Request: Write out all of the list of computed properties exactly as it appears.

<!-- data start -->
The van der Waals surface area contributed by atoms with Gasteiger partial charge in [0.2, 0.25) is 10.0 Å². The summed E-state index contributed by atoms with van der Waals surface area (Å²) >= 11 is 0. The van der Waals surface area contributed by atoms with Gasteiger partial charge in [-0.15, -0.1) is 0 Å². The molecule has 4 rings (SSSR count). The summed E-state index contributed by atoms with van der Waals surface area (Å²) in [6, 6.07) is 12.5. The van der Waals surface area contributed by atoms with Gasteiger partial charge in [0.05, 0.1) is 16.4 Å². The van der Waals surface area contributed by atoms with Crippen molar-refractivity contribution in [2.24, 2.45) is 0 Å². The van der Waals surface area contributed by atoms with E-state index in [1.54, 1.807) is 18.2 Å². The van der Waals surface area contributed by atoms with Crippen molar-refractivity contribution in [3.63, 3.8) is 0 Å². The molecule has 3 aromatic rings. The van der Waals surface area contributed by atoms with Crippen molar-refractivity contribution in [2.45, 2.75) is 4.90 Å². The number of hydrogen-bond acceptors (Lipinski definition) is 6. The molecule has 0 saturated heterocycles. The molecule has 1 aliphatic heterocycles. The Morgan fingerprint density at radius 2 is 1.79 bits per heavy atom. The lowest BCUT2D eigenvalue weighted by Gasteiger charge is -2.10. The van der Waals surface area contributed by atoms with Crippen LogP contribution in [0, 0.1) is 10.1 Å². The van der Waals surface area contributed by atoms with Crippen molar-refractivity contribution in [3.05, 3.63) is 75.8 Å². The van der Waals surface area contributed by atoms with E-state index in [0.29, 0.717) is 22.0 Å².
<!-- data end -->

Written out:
The van der Waals surface area contributed by atoms with Gasteiger partial charge in [0.2, 0.25) is 10.0 Å². The summed E-state index contributed by atoms with van der Waals surface area (Å²) >= 11 is 0. The van der Waals surface area contributed by atoms with Gasteiger partial charge in [-0.15, -0.1) is 0 Å². The molecule has 4 rings (SSSR count). The summed E-state index contributed by atoms with van der Waals surface area (Å²) in [6, 6.07) is 12.5. The van der Waals surface area contributed by atoms with Gasteiger partial charge in [0.05, 0.1) is 16.4 Å². The van der Waals surface area contributed by atoms with Crippen molar-refractivity contribution in [2.24, 2.45) is 0 Å². The van der Waals surface area contributed by atoms with E-state index in [1.54, 1.807) is 18.2 Å². The van der Waals surface area contributed by atoms with Crippen molar-refractivity contribution in [3.63, 3.8) is 0 Å². The molecule has 3 aromatic rings. The van der Waals surface area contributed by atoms with Crippen molar-refractivity contribution in [2.45, 2.75) is 4.90 Å². The number of hydrogen-bond acceptors (Lipinski definition) is 6. The molecule has 0 saturated heterocycles. The molecule has 1 aliphatic heterocycles. The Morgan fingerprint density at radius 2 is 1.79 bits per heavy atom. The lowest BCUT2D eigenvalue weighted by Gasteiger charge is -2.10. The van der Waals surface area contributed by atoms with Crippen LogP contribution in [0, 0.1) is 10.1 Å². The van der Waals surface area contributed by atoms with Crippen molar-refractivity contribution in [3.05, 3.63) is 75.8 Å². The van der Waals surface area contributed by atoms with E-state index in [0.29, 0.717) is 22.0 Å².